Westminster Abbey - Westminster Abbey was initially built by Henry III in 1245 and it is one of the most important Gothic buildings of England. At first home of Benedictine monks, the coronation church since 1066 and the final resting place of 17 monarchs.
Westminster Cathedral - Admission to the Cathedral is free but donations are gratefully received Tower Lift - £6 adult; £3 concession; £14 family ticket (2 adult and 2 children) If you enter the Cathedral at a quiet moment in the day, don’t imagine that it is always like this.
Castles, Palaces and Stately homes
Apsley House - Apsley House is internationally famous as the home of the 1st Duke of Wellington and his descendants. As such it is also a memorial to Britain’s triumph over the Napoleonic threat.
Kensington Palace - Explore the birthplace of Queen Victoria and home to young royals for over 300 years. Walk in the footsteps of royalty in Victoria’s re-imagined childhood rooms, the magnificent King’s State Apartments and the famous Sunken Garden.
Kenwood House - Set on the edge of Hampstead Heath and surrounded by tranquil landscaped gardens, Kenwood is one of London's hidden gems.
Somerset House - Somerset House is a spectacular neo-classical building in the heart of London, sitting between the Strand and the River Thames. During the summer months 55 fountains dance in the courtyard, and in winter you can skate on London's favourite ice rink.
Tower of London - Discover London’s castle – a secure fortress, royal palace and infamous prison where you can explore 1000 years of history. Prepare to be dazzled by the breathtaking, world-famous Crown Jewels.
Streets, neighbourhoods and markets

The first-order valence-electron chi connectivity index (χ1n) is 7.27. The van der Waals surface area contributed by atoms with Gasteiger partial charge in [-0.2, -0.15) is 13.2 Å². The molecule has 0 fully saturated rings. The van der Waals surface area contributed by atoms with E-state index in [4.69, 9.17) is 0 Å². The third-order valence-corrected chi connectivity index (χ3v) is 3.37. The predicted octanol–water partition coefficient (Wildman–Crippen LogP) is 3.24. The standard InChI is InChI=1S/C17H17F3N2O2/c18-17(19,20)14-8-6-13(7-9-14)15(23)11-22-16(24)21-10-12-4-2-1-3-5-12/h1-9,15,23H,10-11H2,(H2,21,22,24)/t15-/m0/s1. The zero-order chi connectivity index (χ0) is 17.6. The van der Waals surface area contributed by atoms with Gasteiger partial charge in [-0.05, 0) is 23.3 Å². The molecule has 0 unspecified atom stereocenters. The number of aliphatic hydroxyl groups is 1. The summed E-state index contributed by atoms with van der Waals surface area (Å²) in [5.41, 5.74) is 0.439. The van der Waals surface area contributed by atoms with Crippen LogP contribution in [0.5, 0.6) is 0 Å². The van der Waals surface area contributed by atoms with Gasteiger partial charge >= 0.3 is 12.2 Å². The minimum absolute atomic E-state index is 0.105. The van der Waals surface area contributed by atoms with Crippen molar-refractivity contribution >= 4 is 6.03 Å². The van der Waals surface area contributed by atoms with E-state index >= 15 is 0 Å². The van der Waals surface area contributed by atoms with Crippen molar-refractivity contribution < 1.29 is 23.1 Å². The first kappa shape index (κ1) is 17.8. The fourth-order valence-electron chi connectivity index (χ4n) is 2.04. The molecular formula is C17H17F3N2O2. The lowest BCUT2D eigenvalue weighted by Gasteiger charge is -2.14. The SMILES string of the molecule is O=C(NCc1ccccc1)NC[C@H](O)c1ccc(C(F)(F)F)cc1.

Abbey Road - Walk this historic street in London and you are transported back to the turbulent era of the 1960s and the musical phenomenon of the Beatles.
Borough Market - An amazing food market dating back to the 13th century.
Brick Lane - This historic street dates back approximately 450 years, and is now a popular place for great Indian food and Sunday markets.
Brick Lane Market
Carnaby Street - Carnaby is a unique shopping and dining destination in the heart of London's West End, with over 150 brands, boutiques, concept stores and flagships, and 60 independent restaurants, bars and cafés found across 14 streets, including the world-famous Carnaby Street.
Columbia Road Flower Market - Columbia Road flower market and shops are open every Sunday from 8 am until about 3 pm. As well as the market, there is also a mass of independent shops, selling everything from jewellery and vintage clothes, to antiques, cupcakes, art and furniture. Columbia Road is located in East London, in-between Shoreditch and Bethnal Green, near Brick Lane and Spitalfields.
Greenwich Market - This indoor market dates back to 1737 and is the only in London located on a World Heritage site. Antiques, arts and crafts and London designer-makers.
Leicester Square - Whether it's film, theatre, food or family favourites, Leicester Square exists to excite your senses. Located in the heart of London's West End, the square is within easy walking distance from Piccadilly Circus, Regent Street, Soho and Covent Garden.